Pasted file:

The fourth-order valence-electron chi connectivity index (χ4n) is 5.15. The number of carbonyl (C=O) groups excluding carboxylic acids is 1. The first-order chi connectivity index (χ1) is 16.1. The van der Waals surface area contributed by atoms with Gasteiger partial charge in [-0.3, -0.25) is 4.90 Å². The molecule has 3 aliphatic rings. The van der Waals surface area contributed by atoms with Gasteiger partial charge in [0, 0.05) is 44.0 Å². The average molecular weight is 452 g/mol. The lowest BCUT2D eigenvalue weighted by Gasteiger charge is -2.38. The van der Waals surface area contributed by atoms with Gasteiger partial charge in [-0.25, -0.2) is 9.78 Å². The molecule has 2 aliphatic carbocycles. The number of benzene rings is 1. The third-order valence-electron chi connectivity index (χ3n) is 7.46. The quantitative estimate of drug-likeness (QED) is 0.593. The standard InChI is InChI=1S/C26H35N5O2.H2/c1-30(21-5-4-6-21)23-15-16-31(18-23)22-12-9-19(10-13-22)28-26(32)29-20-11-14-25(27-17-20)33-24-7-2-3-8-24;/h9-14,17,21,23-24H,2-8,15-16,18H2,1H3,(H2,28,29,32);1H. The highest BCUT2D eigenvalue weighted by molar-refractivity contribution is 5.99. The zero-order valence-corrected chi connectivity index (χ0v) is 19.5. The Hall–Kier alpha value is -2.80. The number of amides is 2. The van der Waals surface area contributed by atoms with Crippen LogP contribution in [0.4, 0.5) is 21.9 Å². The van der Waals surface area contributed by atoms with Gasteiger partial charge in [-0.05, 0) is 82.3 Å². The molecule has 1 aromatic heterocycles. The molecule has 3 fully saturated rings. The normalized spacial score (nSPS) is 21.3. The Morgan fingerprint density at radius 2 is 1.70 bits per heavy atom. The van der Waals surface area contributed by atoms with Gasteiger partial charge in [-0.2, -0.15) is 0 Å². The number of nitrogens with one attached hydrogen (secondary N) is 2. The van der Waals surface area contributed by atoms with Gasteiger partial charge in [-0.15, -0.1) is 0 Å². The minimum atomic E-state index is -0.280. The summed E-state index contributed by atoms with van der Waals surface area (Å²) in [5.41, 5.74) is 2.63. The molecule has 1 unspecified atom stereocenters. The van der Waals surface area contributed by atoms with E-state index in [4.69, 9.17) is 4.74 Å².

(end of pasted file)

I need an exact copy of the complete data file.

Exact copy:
The fourth-order valence-electron chi connectivity index (χ4n) is 5.15. The number of carbonyl (C=O) groups excluding carboxylic acids is 1. The first-order chi connectivity index (χ1) is 16.1. The van der Waals surface area contributed by atoms with Gasteiger partial charge in [-0.3, -0.25) is 4.90 Å². The molecule has 3 aliphatic rings. The van der Waals surface area contributed by atoms with Gasteiger partial charge in [0, 0.05) is 44.0 Å². The average molecular weight is 452 g/mol. The lowest BCUT2D eigenvalue weighted by Gasteiger charge is -2.38. The van der Waals surface area contributed by atoms with Gasteiger partial charge in [-0.25, -0.2) is 9.78 Å². The molecule has 2 aliphatic carbocycles. The number of benzene rings is 1. The third-order valence-electron chi connectivity index (χ3n) is 7.46. The quantitative estimate of drug-likeness (QED) is 0.593. The standard InChI is InChI=1S/C26H35N5O2.H2/c1-30(21-5-4-6-21)23-15-16-31(18-23)22-12-9-19(10-13-22)28-26(32)29-20-11-14-25(27-17-20)33-24-7-2-3-8-24;/h9-14,17,21,23-24H,2-8,15-16,18H2,1H3,(H2,28,29,32);1H. The highest BCUT2D eigenvalue weighted by molar-refractivity contribution is 5.99. The zero-order valence-corrected chi connectivity index (χ0v) is 19.5. The Hall–Kier alpha value is -2.80. The number of amides is 2. The van der Waals surface area contributed by atoms with Crippen LogP contribution in [0.4, 0.5) is 21.9 Å². The van der Waals surface area contributed by atoms with Gasteiger partial charge in [-0.05, 0) is 82.3 Å². The molecule has 1 aromatic heterocycles. The molecule has 3 fully saturated rings. The normalized spacial score (nSPS) is 21.3. The Morgan fingerprint density at radius 2 is 1.70 bits per heavy atom. The van der Waals surface area contributed by atoms with Gasteiger partial charge in [-0.2, -0.15) is 0 Å². The number of nitrogens with one attached hydrogen (secondary N) is 2. The van der Waals surface area contributed by atoms with Gasteiger partial charge in [-0.15, -0.1) is 0 Å². The minimum atomic E-state index is -0.280. The summed E-state index contributed by atoms with van der Waals surface area (Å²) in [5.41, 5.74) is 2.63. The molecule has 1 unspecified atom stereocenters. The van der Waals surface area contributed by atoms with E-state index in [4.69, 9.17) is 4.74 Å².